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Updated Global Cloud Index: Revised Forecast Shows Clear Signs of Continued Data Center Virtualization

Today, Cisco released its first update to the Cisco Global Cloud Index (GCI), covering the 2011 to 2016 forecast period. This annual report is our ongoing effort to predict the growth of global and regional data center and cloud-based IP traffic as well as analysis of the trends associated with data center virtualization and cloud computing. Here are just a few of the key projections in this year’s report:

Global data center traffic

  • Global data center IP traffic will increase nearly four-fold over the next 5 years (reaching 6.6 zettabytes by the end of 2016). Overall, data center IP traffic will grow at a compound annual growth rate (CAGR) of 31 percent from 2011 to 2016.

Data center virtualization and cloud computing transition

  • By 2016, nearly two-thirds of all data center workloads will be processed in the cloud (as opposed to less virtualized traditional IT servers). In 2011, 30 percent of workloads were processed in the cloud, with 70 percent being handled in a traditional data center.

Global cloud traffic

  • Global cloud IP traffic will increase six-fold over the next 5 years (reaching 4.3 zettabytes by the end of 2016). Overall, cloud IP traffic will grow at a 44% CAGR from 2011 -- 2016.
  • Global cloud IP traffic will account for nearly two-thirds of total data center traffic by 2016.

And this year, we’ve added more forecast granularity—projecting cloud traffic (and other metrics) for all six global regions: Read More »

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Policy Implications in the Rise of Mobile Broadband and Heterogenous Network Access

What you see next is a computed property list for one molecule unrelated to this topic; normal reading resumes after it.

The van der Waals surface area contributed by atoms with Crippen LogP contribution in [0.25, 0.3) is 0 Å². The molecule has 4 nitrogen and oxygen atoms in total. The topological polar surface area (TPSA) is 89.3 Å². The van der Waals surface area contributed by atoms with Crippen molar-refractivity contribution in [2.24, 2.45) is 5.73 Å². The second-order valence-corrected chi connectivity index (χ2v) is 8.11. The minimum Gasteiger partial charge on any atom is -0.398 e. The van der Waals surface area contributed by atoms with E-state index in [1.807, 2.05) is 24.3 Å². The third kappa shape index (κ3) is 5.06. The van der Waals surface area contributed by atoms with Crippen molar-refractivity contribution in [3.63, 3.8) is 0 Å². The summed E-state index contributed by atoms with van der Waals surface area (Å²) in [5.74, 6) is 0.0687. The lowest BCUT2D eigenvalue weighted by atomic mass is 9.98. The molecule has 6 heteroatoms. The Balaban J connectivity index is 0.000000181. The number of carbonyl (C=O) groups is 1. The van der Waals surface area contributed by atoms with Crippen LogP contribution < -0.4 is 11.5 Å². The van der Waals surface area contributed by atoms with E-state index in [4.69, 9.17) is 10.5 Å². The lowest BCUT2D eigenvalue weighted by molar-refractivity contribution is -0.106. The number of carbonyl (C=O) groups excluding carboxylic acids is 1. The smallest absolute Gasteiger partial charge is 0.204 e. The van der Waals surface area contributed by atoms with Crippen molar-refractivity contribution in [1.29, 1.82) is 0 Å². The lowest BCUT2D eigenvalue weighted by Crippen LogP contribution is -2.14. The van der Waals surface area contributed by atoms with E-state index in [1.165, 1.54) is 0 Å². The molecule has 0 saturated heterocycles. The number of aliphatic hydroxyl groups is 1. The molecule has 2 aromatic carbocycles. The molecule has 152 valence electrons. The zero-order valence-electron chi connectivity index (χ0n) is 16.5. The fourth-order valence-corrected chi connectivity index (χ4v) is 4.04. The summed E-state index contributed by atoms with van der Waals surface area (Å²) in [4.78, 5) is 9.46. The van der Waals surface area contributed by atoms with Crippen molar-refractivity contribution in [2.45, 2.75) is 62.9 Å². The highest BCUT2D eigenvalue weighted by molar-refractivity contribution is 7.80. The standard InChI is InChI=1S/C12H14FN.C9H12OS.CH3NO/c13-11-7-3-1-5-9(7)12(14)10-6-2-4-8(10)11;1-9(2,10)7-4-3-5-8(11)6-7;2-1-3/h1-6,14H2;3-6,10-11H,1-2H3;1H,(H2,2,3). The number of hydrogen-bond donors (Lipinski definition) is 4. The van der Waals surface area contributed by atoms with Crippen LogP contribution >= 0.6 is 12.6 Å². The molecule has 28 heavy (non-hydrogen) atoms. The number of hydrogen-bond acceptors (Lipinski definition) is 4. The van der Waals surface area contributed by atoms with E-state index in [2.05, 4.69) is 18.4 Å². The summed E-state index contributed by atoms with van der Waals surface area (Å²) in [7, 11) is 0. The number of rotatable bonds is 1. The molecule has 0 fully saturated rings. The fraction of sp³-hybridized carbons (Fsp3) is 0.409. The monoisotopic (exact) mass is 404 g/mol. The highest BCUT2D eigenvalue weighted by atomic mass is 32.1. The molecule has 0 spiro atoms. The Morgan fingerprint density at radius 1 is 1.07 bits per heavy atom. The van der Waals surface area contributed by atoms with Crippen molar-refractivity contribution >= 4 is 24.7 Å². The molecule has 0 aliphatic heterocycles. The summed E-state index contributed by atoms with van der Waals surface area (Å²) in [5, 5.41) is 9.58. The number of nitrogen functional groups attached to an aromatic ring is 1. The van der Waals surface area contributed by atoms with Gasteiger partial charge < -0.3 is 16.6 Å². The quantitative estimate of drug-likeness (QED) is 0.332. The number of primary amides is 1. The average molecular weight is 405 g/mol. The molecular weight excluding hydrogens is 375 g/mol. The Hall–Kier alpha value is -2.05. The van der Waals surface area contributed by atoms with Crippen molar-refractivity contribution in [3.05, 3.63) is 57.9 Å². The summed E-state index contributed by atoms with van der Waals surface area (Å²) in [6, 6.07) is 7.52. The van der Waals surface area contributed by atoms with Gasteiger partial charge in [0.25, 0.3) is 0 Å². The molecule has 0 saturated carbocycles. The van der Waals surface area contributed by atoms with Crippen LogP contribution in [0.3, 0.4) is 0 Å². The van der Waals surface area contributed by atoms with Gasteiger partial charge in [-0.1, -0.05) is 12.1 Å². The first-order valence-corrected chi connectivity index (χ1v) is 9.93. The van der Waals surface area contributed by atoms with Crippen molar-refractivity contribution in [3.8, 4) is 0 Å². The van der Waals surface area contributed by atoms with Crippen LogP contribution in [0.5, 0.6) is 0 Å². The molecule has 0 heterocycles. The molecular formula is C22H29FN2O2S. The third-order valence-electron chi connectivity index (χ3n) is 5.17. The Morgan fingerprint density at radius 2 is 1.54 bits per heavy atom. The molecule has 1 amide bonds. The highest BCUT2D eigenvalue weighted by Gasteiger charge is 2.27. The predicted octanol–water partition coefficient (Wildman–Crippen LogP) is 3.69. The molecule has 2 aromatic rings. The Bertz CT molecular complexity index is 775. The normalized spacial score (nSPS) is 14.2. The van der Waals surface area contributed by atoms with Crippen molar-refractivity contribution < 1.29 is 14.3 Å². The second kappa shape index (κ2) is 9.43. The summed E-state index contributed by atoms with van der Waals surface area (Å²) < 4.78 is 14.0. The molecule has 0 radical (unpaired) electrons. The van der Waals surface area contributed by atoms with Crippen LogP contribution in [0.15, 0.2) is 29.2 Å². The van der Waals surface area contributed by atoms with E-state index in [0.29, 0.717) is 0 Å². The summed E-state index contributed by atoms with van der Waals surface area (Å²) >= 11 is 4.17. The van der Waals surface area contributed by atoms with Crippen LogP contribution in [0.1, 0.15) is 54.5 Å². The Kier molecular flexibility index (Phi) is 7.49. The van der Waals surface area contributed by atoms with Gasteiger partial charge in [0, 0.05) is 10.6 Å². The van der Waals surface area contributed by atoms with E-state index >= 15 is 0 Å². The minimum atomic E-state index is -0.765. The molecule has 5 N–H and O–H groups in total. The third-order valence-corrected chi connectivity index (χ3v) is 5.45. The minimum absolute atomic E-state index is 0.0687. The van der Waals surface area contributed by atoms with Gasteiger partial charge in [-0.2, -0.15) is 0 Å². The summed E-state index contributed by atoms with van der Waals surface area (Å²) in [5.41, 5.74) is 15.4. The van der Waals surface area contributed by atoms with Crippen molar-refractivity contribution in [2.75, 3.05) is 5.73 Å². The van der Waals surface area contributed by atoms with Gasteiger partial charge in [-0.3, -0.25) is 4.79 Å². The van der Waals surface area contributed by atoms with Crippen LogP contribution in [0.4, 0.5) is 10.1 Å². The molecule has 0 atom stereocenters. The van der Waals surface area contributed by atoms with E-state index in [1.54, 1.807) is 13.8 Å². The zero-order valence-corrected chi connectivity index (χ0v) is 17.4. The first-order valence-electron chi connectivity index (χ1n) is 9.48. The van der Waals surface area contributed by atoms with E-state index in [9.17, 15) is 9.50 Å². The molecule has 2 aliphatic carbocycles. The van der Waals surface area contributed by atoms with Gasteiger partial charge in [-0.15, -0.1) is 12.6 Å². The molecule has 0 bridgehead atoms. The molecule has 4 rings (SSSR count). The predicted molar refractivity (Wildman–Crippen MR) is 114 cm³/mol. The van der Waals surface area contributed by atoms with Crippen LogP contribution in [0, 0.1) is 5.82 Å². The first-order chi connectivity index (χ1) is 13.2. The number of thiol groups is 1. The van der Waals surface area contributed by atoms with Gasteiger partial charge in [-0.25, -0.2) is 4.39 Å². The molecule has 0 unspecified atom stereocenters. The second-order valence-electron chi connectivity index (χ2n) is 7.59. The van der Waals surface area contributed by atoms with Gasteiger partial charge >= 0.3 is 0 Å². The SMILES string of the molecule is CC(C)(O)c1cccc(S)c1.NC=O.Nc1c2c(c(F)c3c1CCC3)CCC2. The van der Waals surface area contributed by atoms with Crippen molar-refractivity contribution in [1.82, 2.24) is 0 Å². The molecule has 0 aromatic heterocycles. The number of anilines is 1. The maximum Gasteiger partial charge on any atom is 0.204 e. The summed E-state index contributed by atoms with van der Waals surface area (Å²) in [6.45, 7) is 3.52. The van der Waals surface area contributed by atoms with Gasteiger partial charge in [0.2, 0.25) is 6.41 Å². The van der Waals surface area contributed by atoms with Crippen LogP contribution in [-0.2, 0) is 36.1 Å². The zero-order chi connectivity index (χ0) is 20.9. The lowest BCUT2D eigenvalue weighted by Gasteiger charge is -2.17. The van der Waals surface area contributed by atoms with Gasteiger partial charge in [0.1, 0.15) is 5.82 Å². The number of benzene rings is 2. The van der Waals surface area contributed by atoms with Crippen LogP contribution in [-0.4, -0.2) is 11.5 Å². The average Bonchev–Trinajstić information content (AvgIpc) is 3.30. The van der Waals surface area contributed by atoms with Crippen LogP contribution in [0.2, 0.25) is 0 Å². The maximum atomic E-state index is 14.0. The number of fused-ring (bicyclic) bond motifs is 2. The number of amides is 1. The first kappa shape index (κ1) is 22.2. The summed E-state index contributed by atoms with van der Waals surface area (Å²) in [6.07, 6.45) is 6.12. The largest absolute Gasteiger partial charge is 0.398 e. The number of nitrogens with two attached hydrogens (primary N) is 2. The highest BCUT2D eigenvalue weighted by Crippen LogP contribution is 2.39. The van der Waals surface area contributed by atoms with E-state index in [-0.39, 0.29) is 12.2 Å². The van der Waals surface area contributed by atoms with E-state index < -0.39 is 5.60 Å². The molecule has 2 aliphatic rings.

Over the last few months, a growing consensus has emerged pointing to a dramatic change in the way people access the Internet.

In 2011, for the first time ever, worldwide annual demand for smart phones surpassed that of PCs, laptops and tablets combined. Then last month our Mobile Visual Networking Index (VNI) Update reported that global mobile data traffic is growing even faster than previously forecasted and will increase 18-fold over the next five years.

So by this year’s Mobile World Congress in Barcelona in February, the ‘top of mind’ for network operators, government officials and device manufacturers was the dramatic accelerating impact that mobile data consumption will have on Internet access, networks and users.

When we launched the mobile VNI report on February 14, a panel of industry, academia and government experts glimpsed into the future of mobile broadband and related policy issues, with three key takeaways:

Read More »

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US Signal: 100G Optical Network Is Key to Transport and Cloud Services

The telecommunications industry has seen a huge amount of change over the past decade, and carrier US Signal is a perfect example.  Originally a wholesale and business carrier offering basic transport services from T1 to OC48, US Signal has recognized the need to move up the value chain if they are going to continue to provide maximum value to their customers. This transformation has been important as it seeks new markets and offers services, which are unique and provide greater profit potential than generic transport.

US Signal starts from a strong foundation. Today they operate one of the largest resilient fiber optic networks in the Midwest with over 1100 route miles in 23 metro markets and over 11,000 route miles of long-haul fiber. Recently they completed a successful evaluation of the first 100 Gigabit (100G) coherent dense wavelength division multiplexing (DWDM) trial based on the the Cisco ONS 15454 Multiservice Transport Platform (MSTP) system.